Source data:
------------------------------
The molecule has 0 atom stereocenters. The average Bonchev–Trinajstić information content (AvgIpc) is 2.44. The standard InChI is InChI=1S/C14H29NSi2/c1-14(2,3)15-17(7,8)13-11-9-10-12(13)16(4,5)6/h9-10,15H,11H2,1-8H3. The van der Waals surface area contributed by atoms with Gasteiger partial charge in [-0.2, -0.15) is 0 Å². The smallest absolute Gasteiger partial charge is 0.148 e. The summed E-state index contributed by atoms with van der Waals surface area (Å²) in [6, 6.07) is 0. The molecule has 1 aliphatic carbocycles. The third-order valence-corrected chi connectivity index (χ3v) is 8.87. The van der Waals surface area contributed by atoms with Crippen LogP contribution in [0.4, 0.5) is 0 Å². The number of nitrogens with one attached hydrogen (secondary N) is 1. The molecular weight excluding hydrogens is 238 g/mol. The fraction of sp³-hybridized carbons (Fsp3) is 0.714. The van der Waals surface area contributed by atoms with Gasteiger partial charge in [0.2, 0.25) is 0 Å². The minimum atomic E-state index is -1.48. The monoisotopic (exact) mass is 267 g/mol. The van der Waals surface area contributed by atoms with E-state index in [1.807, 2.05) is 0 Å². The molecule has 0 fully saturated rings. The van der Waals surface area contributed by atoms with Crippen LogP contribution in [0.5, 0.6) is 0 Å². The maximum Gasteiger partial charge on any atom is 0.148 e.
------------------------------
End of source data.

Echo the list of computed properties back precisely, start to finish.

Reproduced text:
The molecule has 0 atom stereocenters. The average Bonchev–Trinajstić information content (AvgIpc) is 2.44. The standard InChI is InChI=1S/C14H29NSi2/c1-14(2,3)15-17(7,8)13-11-9-10-12(13)16(4,5)6/h9-10,15H,11H2,1-8H3. The van der Waals surface area contributed by atoms with Gasteiger partial charge in [-0.2, -0.15) is 0 Å². The smallest absolute Gasteiger partial charge is 0.148 e. The summed E-state index contributed by atoms with van der Waals surface area (Å²) in [6, 6.07) is 0. The molecule has 1 aliphatic carbocycles. The third-order valence-corrected chi connectivity index (χ3v) is 8.87. The van der Waals surface area contributed by atoms with Crippen LogP contribution in [0.4, 0.5) is 0 Å². The number of nitrogens with one attached hydrogen (secondary N) is 1. The molecular weight excluding hydrogens is 238 g/mol. The fraction of sp³-hybridized carbons (Fsp3) is 0.714. The van der Waals surface area contributed by atoms with Gasteiger partial charge in [0.2, 0.25) is 0 Å². The minimum atomic E-state index is -1.48. The monoisotopic (exact) mass is 267 g/mol. The van der Waals surface area contributed by atoms with E-state index in [1.807, 2.05) is 0 Å². The molecule has 0 fully saturated rings. The van der Waals surface area contributed by atoms with Crippen LogP contribution in [0.5, 0.6) is 0 Å². The maximum Gasteiger partial charge on any atom is 0.148 e.